Thursday, March 01, 2007

Protecting The People Who Serve And Protect

Really Smart People just keep pushing the knowledge envelope, and making more and more progress on the medical front. Today's breakthrough announcement comes from New Scientist, which reports that there's a new drug in the works, at Hollis-Eden Pharmaceuticals of San Diego, California, to help prevent the effects of "acute radiation syndrome" in people exposed to radioactive material. The drug is 5-androstenediol, or AED, which is "an adrenal gland hormone." How it works involves stimulating the production of bone marrow, to replace that which gets killed off during radiation exposure, which in turn replaces the blood cells lost to that radiation, such as those which cause the blood to clot and fight infection. According to New Scientist, the loss of such blood cells is often the cause of death weeks after radiation exposure. This is a pretty big deal in real world application since it means, 'Emergency workers attending the scene of a "dirty" bomb or nuclear blast could soon have a drug to help protect them.'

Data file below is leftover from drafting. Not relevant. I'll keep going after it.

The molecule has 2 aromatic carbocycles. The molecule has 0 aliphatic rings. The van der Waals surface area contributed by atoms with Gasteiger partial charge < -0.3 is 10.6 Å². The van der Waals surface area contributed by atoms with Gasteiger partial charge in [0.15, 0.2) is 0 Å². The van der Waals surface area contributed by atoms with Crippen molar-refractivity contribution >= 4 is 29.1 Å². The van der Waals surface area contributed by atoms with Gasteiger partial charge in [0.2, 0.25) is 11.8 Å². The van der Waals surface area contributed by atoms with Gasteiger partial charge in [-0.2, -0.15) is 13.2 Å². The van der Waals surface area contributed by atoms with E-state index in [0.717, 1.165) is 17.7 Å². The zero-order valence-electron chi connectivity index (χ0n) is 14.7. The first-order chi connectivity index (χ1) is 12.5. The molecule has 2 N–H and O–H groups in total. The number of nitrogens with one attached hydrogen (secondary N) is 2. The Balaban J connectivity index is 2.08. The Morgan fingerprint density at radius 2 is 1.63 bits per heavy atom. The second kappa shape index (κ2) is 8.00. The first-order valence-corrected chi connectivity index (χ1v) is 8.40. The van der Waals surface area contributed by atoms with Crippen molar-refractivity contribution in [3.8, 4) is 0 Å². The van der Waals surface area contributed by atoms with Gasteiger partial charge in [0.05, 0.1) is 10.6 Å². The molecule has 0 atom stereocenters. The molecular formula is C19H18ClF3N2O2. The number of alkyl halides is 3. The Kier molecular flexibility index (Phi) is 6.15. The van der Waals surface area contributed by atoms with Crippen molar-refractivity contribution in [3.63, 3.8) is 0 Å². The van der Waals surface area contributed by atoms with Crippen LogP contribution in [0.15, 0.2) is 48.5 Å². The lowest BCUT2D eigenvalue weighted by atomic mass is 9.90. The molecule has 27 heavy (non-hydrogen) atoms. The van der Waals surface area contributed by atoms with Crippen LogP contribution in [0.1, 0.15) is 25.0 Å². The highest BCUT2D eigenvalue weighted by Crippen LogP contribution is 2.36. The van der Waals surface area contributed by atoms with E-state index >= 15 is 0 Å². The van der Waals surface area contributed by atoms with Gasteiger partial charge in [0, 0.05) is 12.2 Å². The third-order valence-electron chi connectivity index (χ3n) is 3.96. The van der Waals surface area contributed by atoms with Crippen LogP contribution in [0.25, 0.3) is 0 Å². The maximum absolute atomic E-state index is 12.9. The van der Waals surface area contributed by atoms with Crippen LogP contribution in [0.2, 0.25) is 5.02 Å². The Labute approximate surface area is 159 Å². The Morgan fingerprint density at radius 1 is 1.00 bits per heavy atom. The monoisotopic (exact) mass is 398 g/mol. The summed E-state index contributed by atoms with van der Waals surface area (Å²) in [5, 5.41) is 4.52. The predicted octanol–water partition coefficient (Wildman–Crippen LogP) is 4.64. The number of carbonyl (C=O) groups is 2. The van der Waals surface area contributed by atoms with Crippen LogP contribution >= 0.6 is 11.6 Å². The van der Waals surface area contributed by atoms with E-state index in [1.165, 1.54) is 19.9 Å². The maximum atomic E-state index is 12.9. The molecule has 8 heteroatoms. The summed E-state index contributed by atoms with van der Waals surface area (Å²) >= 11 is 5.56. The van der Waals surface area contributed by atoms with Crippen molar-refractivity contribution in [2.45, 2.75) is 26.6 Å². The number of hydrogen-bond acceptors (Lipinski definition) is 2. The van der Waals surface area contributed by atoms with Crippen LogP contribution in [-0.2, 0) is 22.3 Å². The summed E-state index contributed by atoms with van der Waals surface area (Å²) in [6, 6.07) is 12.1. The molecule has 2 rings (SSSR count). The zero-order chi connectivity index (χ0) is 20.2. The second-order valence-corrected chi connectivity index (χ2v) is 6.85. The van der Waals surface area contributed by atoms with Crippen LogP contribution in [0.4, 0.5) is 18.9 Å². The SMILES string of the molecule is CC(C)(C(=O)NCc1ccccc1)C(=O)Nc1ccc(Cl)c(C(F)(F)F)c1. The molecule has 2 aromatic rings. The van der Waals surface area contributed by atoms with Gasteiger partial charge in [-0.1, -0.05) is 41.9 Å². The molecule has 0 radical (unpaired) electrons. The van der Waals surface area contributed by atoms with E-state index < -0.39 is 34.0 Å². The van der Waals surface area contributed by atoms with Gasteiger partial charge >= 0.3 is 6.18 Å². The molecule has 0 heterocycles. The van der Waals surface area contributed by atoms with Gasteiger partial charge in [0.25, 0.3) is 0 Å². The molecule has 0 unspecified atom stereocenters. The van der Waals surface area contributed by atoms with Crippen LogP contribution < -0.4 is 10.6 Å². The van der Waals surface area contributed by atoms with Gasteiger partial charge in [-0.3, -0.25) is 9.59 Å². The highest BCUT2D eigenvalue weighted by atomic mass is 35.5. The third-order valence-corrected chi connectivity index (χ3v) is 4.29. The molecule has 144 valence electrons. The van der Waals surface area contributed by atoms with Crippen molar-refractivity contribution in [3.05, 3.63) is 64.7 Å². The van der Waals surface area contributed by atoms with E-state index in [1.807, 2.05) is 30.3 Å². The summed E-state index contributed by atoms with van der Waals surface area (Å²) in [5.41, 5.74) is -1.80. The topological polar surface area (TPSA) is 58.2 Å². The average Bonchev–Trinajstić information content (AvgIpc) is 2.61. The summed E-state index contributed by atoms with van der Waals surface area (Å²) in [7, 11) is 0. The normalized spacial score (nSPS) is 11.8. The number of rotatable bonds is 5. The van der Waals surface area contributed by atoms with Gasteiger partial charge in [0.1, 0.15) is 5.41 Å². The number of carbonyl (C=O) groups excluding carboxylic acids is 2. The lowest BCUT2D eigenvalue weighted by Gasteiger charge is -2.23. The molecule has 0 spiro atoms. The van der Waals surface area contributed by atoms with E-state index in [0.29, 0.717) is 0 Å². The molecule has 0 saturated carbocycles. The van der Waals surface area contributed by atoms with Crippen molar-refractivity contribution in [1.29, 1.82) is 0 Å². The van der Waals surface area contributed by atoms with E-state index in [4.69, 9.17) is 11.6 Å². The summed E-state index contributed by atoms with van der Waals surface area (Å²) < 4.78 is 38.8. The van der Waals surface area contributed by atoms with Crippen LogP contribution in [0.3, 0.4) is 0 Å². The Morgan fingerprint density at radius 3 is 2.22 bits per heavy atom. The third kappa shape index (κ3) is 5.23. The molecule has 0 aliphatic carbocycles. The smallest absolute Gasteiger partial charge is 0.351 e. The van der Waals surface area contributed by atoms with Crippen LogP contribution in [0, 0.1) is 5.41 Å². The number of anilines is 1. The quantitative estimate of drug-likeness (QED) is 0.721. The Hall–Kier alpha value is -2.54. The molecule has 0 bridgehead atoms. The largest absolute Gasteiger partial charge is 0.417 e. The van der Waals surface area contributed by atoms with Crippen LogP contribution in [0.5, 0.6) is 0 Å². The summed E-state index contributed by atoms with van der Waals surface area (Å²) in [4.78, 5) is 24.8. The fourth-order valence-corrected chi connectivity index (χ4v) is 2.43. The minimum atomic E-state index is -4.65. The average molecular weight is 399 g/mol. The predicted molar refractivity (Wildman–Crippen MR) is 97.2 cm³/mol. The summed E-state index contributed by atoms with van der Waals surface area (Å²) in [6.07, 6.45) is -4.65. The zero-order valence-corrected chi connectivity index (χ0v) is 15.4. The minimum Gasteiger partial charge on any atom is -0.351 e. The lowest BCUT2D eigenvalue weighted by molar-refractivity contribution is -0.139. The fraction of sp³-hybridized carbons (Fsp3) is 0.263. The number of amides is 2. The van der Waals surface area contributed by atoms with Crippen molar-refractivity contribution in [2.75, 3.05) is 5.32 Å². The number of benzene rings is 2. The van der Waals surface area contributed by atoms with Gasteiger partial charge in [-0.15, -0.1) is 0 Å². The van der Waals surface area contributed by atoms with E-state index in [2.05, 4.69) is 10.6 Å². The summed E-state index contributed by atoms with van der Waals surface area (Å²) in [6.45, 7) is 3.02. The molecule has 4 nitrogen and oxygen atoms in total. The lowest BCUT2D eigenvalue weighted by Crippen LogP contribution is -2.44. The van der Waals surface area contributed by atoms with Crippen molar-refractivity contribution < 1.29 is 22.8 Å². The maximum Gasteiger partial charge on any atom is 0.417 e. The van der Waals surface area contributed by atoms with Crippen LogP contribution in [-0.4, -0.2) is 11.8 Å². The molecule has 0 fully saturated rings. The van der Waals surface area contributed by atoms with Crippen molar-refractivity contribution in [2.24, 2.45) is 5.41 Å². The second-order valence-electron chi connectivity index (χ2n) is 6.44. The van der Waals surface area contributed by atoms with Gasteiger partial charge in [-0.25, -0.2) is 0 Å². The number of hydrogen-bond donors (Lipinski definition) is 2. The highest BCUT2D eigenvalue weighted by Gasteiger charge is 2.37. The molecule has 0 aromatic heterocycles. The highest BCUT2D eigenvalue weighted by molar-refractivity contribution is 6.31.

Wow, they're basically talking about a radiation vaccine, in practical terms, anyway. That's such great news. Wouldn't it be wonderful if this drug could be perfected to the point where emergency workers responding to a situation involving nuclear materials could be assured of their own protection from radiation? They could simply do their best work rescuing people, and not have to take so many precautions for their own safety that they have to help fewer victims. Maybe they could even get rid of those bulky and hindering protective suits so they can work more efficiently--although, since I'm not a Really Smart Person, I don't know all the possible reasons for the protective gear. I'm sure heat is probably a big factor in the need to suit up as well. Maybe they can come up with a new treatment to make folks super-resistant to high temperatures, too. Anything seems to be possible these days. We're getting closer to Star Trek all the time. Anyway, one of the encouraging things about this new preventative drug is that it "...may even protect victims of a blast if administered quickly enough after exposure." So, they can protect the workers going in, and treat the victims coming out. I love Really Smart People.